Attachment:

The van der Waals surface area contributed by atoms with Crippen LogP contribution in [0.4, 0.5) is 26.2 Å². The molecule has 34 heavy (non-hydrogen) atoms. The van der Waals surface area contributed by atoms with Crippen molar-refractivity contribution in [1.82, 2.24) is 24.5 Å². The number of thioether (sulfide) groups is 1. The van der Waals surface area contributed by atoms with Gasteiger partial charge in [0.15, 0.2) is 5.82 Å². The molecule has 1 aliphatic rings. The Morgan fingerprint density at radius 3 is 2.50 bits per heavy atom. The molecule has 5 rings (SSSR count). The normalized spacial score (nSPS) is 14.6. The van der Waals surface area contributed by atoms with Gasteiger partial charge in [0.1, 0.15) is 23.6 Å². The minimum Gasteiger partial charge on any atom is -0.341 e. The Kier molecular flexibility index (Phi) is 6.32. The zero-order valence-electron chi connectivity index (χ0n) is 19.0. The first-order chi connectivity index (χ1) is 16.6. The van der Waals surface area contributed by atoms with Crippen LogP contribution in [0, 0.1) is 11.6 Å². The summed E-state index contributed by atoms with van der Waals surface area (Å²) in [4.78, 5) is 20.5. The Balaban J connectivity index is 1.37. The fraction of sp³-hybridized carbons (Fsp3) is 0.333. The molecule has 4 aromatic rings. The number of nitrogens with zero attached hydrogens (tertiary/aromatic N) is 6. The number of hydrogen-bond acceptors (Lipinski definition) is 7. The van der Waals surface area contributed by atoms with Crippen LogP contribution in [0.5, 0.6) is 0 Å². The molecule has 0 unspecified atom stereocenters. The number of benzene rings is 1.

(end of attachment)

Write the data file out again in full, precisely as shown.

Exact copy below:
The van der Waals surface area contributed by atoms with Crippen LogP contribution in [0.4, 0.5) is 26.2 Å². The molecule has 34 heavy (non-hydrogen) atoms. The van der Waals surface area contributed by atoms with Crippen molar-refractivity contribution in [1.82, 2.24) is 24.5 Å². The number of thioether (sulfide) groups is 1. The van der Waals surface area contributed by atoms with Gasteiger partial charge in [0.15, 0.2) is 5.82 Å². The molecule has 1 aliphatic rings. The Morgan fingerprint density at radius 3 is 2.50 bits per heavy atom. The molecule has 5 rings (SSSR count). The normalized spacial score (nSPS) is 14.6. The van der Waals surface area contributed by atoms with Gasteiger partial charge in [0.1, 0.15) is 23.6 Å². The minimum Gasteiger partial charge on any atom is -0.341 e. The Kier molecular flexibility index (Phi) is 6.32. The zero-order valence-electron chi connectivity index (χ0n) is 19.0. The first-order chi connectivity index (χ1) is 16.6. The van der Waals surface area contributed by atoms with Crippen LogP contribution in [0, 0.1) is 11.6 Å². The summed E-state index contributed by atoms with van der Waals surface area (Å²) in [4.78, 5) is 20.5. The Balaban J connectivity index is 1.37. The fraction of sp³-hybridized carbons (Fsp3) is 0.333. The molecule has 4 aromatic rings. The number of nitrogens with zero attached hydrogens (tertiary/aromatic N) is 6. The number of hydrogen-bond acceptors (Lipinski definition) is 7. The van der Waals surface area contributed by atoms with Crippen LogP contribution in [0.5, 0.6) is 0 Å². The molecule has 0 unspecified atom stereocenters. The number of benzene rings is 1.